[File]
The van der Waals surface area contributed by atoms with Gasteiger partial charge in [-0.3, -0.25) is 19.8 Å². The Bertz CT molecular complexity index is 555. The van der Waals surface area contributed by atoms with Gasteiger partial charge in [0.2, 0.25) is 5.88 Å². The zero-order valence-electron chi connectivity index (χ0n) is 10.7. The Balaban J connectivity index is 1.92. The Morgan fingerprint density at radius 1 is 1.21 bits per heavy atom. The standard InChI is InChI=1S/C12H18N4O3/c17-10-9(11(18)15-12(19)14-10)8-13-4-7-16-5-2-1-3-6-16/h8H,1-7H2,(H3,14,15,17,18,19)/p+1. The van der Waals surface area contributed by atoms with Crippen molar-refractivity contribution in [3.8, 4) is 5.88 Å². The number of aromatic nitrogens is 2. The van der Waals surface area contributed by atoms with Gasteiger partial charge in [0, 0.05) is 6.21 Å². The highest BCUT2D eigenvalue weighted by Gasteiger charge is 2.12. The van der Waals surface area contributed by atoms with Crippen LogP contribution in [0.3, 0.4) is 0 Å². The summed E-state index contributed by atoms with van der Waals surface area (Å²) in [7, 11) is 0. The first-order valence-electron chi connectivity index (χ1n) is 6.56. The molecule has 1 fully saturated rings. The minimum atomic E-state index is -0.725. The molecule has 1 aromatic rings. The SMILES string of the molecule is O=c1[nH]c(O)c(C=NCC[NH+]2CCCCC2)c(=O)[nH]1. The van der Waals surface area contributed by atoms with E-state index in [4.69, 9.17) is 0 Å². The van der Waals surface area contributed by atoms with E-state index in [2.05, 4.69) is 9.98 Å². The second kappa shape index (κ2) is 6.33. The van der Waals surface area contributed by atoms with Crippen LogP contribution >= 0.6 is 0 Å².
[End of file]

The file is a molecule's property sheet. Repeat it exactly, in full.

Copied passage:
The van der Waals surface area contributed by atoms with Gasteiger partial charge in [-0.3, -0.25) is 19.8 Å². The Bertz CT molecular complexity index is 555. The van der Waals surface area contributed by atoms with Gasteiger partial charge in [0.2, 0.25) is 5.88 Å². The zero-order valence-electron chi connectivity index (χ0n) is 10.7. The Balaban J connectivity index is 1.92. The Morgan fingerprint density at radius 1 is 1.21 bits per heavy atom. The standard InChI is InChI=1S/C12H18N4O3/c17-10-9(11(18)15-12(19)14-10)8-13-4-7-16-5-2-1-3-6-16/h8H,1-7H2,(H3,14,15,17,18,19)/p+1. The van der Waals surface area contributed by atoms with Crippen molar-refractivity contribution in [3.8, 4) is 5.88 Å². The number of aromatic nitrogens is 2. The van der Waals surface area contributed by atoms with Gasteiger partial charge in [0, 0.05) is 6.21 Å². The highest BCUT2D eigenvalue weighted by Gasteiger charge is 2.12. The van der Waals surface area contributed by atoms with Crippen LogP contribution in [0.3, 0.4) is 0 Å². The summed E-state index contributed by atoms with van der Waals surface area (Å²) in [7, 11) is 0. The first-order valence-electron chi connectivity index (χ1n) is 6.56. The molecule has 1 fully saturated rings. The minimum atomic E-state index is -0.725. The molecule has 1 aromatic rings. The SMILES string of the molecule is O=c1[nH]c(O)c(C=NCC[NH+]2CCCCC2)c(=O)[nH]1. The van der Waals surface area contributed by atoms with E-state index in [4.69, 9.17) is 0 Å². The van der Waals surface area contributed by atoms with E-state index in [2.05, 4.69) is 9.98 Å². The second kappa shape index (κ2) is 6.33. The van der Waals surface area contributed by atoms with Crippen LogP contribution >= 0.6 is 0 Å².